Are dosage regimens patentable in Singapore? Well, the IP Office of Singapore (IPOS) thinks so, because its Guidelines for Patent Examination clearly states that dosage regimen patents should be considered patentable based on relatively recent case law from the UK. However, Singapore’s courts have yet to rule on this issue, so some doubt remains because Singapore’s judges have regularly ruled against applying UK law if it is deemed to have been significantly influenced by the European Patent Convention (EPC). That may be the case for dosage regimens and we discuss this further below.
With a highly developed economy and world-class healthcare sector, Singapore punches well above its weight in terms of market size for pharmaceuticals. Singapore has the highest per-capita spending on healthcare among the Association of Southeast Asian Nations (ASEAN). Additionally, the Singapore Government expects healthcare spending to rise significantly faster than GDP due to the aging of its population. These facts, combined with a generally patentee-friendly court system, a robust patent-linkage system (discussed in our previous articles here and here) and its position as a leading regional shipping and healthcare hub, makes pharmaceutical patent protection in Singapore much more valuable than the city-state’s small population would initially suggest.
As Singapore’s patent law is modelled closely on the UK’s, Singapore’s courts tend to look favourably on decisions from the UK courts on issues where there is no local precedent. Therefore, in order to fully appreciate the situation in Singapore, we must first consider the UK’s position on dosage regimens.
Context: Situation in the United Kingdom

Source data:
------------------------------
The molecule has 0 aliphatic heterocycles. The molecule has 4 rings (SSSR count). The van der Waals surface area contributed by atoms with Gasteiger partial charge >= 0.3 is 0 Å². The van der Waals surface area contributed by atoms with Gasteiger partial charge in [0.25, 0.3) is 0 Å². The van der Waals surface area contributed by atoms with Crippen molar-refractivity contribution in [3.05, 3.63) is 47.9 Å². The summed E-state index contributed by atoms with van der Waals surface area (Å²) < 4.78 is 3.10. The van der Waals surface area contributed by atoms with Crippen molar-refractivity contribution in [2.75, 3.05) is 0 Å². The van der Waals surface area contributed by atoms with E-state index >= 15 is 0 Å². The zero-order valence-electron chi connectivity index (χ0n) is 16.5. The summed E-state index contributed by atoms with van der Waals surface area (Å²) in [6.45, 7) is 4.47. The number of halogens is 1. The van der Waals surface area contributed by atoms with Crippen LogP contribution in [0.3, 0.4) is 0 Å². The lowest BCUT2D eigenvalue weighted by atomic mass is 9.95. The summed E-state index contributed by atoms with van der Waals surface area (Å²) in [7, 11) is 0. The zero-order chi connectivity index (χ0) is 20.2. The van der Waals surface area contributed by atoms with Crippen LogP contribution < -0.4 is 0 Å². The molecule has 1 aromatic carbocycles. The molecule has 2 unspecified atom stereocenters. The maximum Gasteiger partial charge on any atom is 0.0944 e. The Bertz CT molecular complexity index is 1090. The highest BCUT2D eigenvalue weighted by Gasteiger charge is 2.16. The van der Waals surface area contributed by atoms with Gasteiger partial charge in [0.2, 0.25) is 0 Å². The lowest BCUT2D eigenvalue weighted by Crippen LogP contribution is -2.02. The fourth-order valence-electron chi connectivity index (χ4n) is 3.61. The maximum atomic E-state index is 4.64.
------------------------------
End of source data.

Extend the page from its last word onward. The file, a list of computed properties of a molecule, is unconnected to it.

A key turning point on the patentability of dosage regimen patents in the UK was the Court of Appeal decision in Actavis UK Limited v Merck & Co. Inc  EWCA Civ 444 (Actavis v Merck). Prior to this decision, it was widely accepted that dosage regimens were not patentable. This was based on an earlier Court of Appeal decision in Bristol-Myers Squibb Company v Baker Norton Pharmaceuticals Inc & Anor  EWCA Civ 169 (BMS). This earlier decision held that a claim which differed from the prior art only in how the medication was applied was an attempt at disguising an unallowable method of treatment (methods of treatment are excluded from patentability in the UK and Singapore). It also held that the claims of the relevant patent lacked novelty.
Notably, the European Patent Office (EPO) allowed dosage regimen patents before BMS was decided – and continued to do so after the BMS decision. This led to a fundamental incompatibility between the UK’s position on dosage regimes and that of the EPO, potentially meaning that all EP(UK) patents directed to dosage regimens were effectively invalid and therefore unenforceable. It is notable that the EPO expressly disagreed with (and even criticised) the UK Court of Appeal’s decision in BMS – this included the EPO’s Opposition Division, who considered the same BMS patent (EP 0584001), as well as an EPO Technical Board of Appeal (in T1020/03). The Court of Appeal discussed this criticism from the EPO in Actavis v Merck, which led (at least in part) to the Court overturning its original position as expressed in the BMS decision and holding that dosage regimen features in second medical use claims are:
- patentable in principle, provided that the dosage regimen is novel and inventive; and
- not necessarily methods of treatment.
The Court of Appeal’s new position was binding on lower UK courts and brought the UK’s law into line with the EPO’s interpretation of the EPC. Indeed, the Court of Appeal explicitly referred to “following” the EPO’s position on this issue. However, Actavis v Merck did not open the floodgates to dosage regimen patents in the UK. The judgement noted that dosage regimens resulting from routine optimisation of dosage during clinical trials would not be patentable, and went on to state: